Let’s set a scene. Pro-neurodiversity parent decides to “change the script” and posts “Tell us about all of the amazing things your little one does! Let’s show everyone how amazing autistic kids are!” Responses range from cute, funny stories to deep reflections on how children’s’ identities teach others around them, etc. I have participated, even, particularly to share something cute my child did or something I love about her. I have been thinking more about this, thanks to some gentle guidance from friends and a deeper understanding of neurodiversity. These gestures-while well-intentioned-are something we need to look at more closely. By entering into this dialogue, aren’t we conceding that acceptance is earned? Must we “prove” autistic kids are special/magical/amazing to merit support? What if your child is utterly average in every way? Would that change how much we should support and care for them?
I think we need to step out of the “proving” stage. No amount of endearing narratives will convince people that all people are deserving of love, support, and acceptance. When we talk about new paradigms, we need to act from that understanding as a given. While we can brag about our children, as all parents do, when we do so to counter ableism, we are attempting to prove our children are deserving. ALL people deserve these things, and Autistic people don’t deserve them because they earn them through magical attributes, but because they are people.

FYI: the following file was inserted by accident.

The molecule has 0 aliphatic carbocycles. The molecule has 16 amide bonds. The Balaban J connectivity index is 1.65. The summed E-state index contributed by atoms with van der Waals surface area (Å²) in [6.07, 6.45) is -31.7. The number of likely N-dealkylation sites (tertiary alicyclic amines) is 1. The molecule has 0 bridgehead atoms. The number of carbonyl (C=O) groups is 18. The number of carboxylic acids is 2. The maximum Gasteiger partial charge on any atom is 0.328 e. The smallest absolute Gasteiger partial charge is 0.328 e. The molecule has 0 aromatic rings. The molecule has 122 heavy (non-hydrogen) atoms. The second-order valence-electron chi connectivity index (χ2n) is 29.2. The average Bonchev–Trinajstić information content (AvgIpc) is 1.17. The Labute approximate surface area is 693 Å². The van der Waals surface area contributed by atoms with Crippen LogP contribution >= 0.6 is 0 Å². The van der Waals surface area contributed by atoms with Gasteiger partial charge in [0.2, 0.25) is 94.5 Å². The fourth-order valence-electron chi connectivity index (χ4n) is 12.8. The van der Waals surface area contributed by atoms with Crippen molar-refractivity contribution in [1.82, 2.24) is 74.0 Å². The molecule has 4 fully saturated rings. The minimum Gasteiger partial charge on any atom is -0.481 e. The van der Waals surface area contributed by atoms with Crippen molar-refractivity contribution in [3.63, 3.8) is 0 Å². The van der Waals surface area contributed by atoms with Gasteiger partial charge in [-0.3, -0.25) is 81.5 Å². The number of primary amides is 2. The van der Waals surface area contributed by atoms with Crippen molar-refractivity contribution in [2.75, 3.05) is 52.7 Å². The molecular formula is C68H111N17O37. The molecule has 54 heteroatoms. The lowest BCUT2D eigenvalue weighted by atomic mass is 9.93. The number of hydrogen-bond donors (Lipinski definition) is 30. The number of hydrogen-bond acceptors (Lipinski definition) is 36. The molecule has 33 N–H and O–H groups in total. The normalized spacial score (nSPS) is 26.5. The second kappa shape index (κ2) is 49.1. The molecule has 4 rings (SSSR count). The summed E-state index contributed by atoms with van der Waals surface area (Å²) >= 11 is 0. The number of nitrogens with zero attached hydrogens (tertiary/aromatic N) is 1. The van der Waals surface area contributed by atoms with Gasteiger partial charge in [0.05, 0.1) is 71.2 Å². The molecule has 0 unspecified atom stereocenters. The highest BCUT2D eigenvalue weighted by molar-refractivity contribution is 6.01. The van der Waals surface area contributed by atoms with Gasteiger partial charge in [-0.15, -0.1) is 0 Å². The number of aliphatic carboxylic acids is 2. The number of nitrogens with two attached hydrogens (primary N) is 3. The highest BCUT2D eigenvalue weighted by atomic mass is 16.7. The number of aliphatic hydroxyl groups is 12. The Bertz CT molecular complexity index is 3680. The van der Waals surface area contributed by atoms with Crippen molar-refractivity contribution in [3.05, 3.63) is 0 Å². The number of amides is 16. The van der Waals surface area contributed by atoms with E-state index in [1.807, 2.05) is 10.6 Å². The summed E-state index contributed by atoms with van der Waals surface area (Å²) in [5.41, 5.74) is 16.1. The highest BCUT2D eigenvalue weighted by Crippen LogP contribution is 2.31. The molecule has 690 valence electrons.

We will be blogging more about this, but for right now, these questions are important:
- Is this post asking for “proof” of humanity?
- Are we crafting support on contingent on how useful, cute, bright, etc. kids are?
- Am I assuming worthiness of love, support and acceptance?